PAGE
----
Why You Should Not Despair When God is Silent
- Jeremiah J. Johnston
- 2015 10 Nov
God’s Silence Is Biblical, Personal, Common, and Not Always a Bad Thing
An errant understanding of God produces an inconsistent spiritual life. Bad theology inculcates incorrect thinking. There is an erroneous understanding within the church that God’s silence equals His chastisement in our life. Of course, chastisement is a word we rarely hear in modern “Churchianity” today, but it is found in the Bible. Chastisement is the experience of God’s discipline in our lives. God’s silence and God’s chastisement are very different things, and certainly not synonymous. If God is silent to us, it does not automatically mean that He is disciplining us. Recall the episode in John’s gospel in which Jesus saw a blind man and His own disciples queried, “Rabbi, who sinned, this man or his parents, that he was born blind?” (John 9:2). Jesus’ answer corrected the errant theology of first- century Judaism (and some modern Christianity), “It was not that this man sinned, or his parents, but that the works of God might be displayed in him” (verse 3). Jewish families in the first century who suffered with handicaps, birth defects, or special needs were considered outcasts. I am sure they felt God was distant. However, as we learn in John 9, God had a greater plan for this particular family to experience the power of God with healing and deliverance. God’s silence is not always linked to sin.
If you are experiencing the silence of God, do not believe the lie that you are a second-tier, second-rate Christian. In reality, it is possible, even probable, that it means quite the opposite. God has entrusted you with His apparent silence for a greater reason. Trust is the central issue that needs your focus. Will you trust God to straighten out this mess in your life? Will you trust God to see you through the desert? Will you trust God, even when He says no or wait or not now?
The Bible is a time machine, a portal to the historical past, providing access to examples of common men and women transcending extremely difficult moments with profound courage and faith. As we search the Scriptures for answers to the unanswered questions, we must remember the Bible is history, not mythology. The stories of the Bible exhibit verisimilitude with the reality of the world in which the stories take place. In Latin veritas (root is ver, meaning “veracity, verifiable”) means genuine or true; similitude means similar or likeness. Therefore, as historians and biblical scholars, when we say the New Testament exhibits verisimilitude with the first century, we are noting that the contents of the biblical narrative correspond with what we know of the era the document describes. In other words, the Bible finds its place in the ongoing cut and thrust of history and there is tremendous overlap when one compares the sacred Judeo-Christian manuscripts with other extant documents, inscriptions, and archeological findings from antiquity. We can have an abundance of confidence that the Bible speaks of real people in real places, with real ceremonial and cultural customs, who are trusting God through the vicissitudes of life. Accordingly, have you considered that God’s silence is biblical? It is usually a surprise to the casual reader of the Bible that several of the major Bible characters faced moments of deafening silence from God.
Come Out, Come Out, Wherever You Are, God
The narrative of Abram and Sarai (later to become Abraham and Sarah) serve as a series of mountain-peak passages in the Old Testament. In studying the carefully recorded chronology of Abraham’s life in Genesis 12–18, these seven chapters serve as a window into the twenty-five most important years of his family’s life. We learn that Abram and Sarai experienced nearly twenty-five years of God’s silence. The first period was ten years (see Genesis 12–16), and the second period was thirteen additional years (see Genesis 17–18). Even God’s closest friends are not exempt from experiencing God’s silence: “The Scripture was fulfilled that says, ‘Abraham believed God, and it was counted to him as righteousness’—and he was called a friend of God” (James 2:23).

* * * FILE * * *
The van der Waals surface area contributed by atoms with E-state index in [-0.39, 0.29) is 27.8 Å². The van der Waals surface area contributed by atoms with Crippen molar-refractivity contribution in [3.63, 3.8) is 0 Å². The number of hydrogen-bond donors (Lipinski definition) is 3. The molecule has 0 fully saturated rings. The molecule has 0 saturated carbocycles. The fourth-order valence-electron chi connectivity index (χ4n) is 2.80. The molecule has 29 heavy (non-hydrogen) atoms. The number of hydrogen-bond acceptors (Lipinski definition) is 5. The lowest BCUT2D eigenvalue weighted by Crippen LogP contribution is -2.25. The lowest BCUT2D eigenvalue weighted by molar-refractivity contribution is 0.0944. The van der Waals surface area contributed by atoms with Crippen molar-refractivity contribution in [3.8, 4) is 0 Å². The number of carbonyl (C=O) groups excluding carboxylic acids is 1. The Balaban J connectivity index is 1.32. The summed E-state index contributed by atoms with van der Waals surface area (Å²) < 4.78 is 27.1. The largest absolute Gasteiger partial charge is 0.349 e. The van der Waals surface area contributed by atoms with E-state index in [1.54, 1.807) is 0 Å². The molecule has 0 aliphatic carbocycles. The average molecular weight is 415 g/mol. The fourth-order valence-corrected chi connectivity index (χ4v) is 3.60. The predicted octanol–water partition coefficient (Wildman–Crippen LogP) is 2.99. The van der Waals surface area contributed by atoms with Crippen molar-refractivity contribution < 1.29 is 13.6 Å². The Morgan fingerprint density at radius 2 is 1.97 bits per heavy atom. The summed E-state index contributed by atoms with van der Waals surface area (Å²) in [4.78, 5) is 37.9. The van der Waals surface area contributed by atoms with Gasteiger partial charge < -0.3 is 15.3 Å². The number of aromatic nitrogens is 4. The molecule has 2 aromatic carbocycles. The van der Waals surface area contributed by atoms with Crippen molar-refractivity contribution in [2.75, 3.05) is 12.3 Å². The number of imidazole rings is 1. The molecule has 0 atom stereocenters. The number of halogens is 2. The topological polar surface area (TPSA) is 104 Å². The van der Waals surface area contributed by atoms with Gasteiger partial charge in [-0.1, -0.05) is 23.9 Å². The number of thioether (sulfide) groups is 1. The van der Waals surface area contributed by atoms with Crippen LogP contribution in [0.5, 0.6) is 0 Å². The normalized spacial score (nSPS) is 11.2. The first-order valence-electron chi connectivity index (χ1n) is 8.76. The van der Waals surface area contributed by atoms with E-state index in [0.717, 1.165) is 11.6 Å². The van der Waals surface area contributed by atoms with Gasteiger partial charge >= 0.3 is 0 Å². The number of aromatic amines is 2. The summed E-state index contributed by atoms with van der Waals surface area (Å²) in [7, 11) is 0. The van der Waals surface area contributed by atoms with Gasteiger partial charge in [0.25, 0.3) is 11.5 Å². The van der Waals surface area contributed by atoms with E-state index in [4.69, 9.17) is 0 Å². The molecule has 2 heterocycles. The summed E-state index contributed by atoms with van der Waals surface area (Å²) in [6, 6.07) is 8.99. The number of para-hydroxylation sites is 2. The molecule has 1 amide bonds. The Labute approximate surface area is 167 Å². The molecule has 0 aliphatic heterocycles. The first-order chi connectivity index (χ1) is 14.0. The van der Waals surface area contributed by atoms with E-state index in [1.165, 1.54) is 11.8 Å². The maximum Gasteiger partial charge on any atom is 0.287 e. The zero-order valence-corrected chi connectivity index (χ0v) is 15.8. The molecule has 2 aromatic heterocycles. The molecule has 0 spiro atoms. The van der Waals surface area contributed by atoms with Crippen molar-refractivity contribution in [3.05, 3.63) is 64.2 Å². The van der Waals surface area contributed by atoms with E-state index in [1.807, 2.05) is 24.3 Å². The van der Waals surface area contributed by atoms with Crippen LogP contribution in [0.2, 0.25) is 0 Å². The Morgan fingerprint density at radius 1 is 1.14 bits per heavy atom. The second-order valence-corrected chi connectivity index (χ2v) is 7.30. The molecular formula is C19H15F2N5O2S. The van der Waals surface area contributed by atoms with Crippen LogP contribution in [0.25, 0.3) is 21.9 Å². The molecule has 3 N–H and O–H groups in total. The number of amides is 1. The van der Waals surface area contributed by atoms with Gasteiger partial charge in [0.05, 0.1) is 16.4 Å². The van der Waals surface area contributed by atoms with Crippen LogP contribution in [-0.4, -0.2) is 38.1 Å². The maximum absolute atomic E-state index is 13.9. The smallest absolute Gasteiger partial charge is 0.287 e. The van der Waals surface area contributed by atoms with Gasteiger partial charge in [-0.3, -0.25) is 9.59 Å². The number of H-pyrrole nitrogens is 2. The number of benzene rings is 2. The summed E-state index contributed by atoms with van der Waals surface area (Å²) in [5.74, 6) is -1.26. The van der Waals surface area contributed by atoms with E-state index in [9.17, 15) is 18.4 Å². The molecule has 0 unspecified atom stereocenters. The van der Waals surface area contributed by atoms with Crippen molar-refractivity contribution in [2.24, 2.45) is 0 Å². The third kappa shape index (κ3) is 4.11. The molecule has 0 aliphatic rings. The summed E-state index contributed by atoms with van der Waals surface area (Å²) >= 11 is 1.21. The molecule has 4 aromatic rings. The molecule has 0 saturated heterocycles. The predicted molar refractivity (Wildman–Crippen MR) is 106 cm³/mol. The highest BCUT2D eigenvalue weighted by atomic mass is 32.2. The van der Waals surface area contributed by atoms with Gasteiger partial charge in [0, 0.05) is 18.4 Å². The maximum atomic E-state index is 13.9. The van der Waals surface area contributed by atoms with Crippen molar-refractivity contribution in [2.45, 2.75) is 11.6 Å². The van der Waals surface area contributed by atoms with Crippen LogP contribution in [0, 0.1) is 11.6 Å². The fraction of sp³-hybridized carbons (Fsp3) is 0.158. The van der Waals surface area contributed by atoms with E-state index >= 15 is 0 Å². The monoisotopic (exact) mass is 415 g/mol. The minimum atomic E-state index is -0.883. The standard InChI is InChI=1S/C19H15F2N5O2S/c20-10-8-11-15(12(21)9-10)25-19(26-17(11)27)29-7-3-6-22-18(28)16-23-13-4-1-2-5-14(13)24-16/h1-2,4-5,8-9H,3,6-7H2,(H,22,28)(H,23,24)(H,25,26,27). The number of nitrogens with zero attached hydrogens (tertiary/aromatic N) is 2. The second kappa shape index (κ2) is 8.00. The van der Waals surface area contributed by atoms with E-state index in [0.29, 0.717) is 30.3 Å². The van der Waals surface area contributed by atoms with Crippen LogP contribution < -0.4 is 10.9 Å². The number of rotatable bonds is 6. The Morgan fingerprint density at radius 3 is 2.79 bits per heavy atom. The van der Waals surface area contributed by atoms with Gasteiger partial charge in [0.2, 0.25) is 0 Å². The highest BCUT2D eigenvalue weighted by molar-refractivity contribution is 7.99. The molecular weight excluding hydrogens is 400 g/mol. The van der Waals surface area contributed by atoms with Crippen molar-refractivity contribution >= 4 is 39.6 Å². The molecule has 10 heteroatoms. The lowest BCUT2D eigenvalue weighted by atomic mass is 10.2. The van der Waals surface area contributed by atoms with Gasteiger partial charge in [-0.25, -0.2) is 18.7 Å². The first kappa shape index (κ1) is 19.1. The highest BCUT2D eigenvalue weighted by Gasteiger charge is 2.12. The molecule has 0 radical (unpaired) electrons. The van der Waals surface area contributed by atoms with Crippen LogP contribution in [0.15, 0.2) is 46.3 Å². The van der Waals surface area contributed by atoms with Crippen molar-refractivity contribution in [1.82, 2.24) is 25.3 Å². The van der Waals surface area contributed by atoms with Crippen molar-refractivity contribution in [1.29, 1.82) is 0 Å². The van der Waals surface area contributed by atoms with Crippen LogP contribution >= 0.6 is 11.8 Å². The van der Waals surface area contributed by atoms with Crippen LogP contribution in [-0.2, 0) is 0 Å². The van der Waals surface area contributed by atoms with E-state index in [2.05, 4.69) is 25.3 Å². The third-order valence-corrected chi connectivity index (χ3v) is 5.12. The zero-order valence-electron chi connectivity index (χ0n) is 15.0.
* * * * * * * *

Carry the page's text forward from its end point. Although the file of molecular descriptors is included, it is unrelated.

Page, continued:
Abram and his family endured not one but two distinct periods of God’s silence. When we encounter Abram and Sarai in the early pages of God’s story they are quite ordinary. Even so, against all odds, they are able to exhibit faith in God with reckless abandon. After all, Abram, along with this family, trusted in this personal God, Yahweh (“I Am”), which means the self-existent One, and relocated to a new region called Canaan. If you read too quickly through Genesis 11:27–12:4, you will miss the fact that when Abram responded to God’s call on his life, he left behind his heritage, his rightful land, his extended family, and all of his eventual inheritance to follow Yahweh 1,500 miles (2,400 km) from Ur (modern-day Iraq), through Haran (modern-day Syria), to Canaan (modern-day Israel). At his defense before the Sanhedrin, Stephen said, “Brothers and fathers, hear me. The God of glory appeared to our father Abraham when he was in Mesopotamia, before he lived in Haran, and said to him, ‘Go out from your land and from your kindred and go into the land that I will show you’” (Acts 7:2–3). Hundreds of miles from their cultural home, Abram and Sarai found themselves in a foreign land, aging and childless.
Not only is God’s silence biblical, it is also personal. How is that? God’s silence is personal because it can be the agent of our transformation. In Genesis 12, Abram (“great father”) was a pagan, he was seventy-five years old when God asked him to leave everything he knew to follow Him. God promised Abram, “I will make of you a great nation” (Genesis 12:2). For many Christians it is not difficult to identify with the experience of God’s silence. While it might not be the issue of infertility, you can probably point to a time in your life when you wondered if God had forgotten you.
Imagine you were in Abram or Sarai’s place. Ten years had passed since God’s promise that your descendants would become a great nation, in Genesis 12:2. For many years, God had been silent regarding how and when His covenant with you would be fulfilled. Suddenly, God appears to you (see Genesis 15:1–6) and you find yourself standing outside, gazing at the night sky unobstructed by today’s city glare as the Lord compares your future and immeasurable offspring with the innumerable stars of the sky. As with many other characters in the Bible, and probably with us today, clarity came only in hindsight for Abram and Sarai. In the midst of those years of silence, even a man of great faith such as Abram struggled with God’s way and timing. He even struggled with the lack of God’s presence! He worried. He looked elsewhere for answers.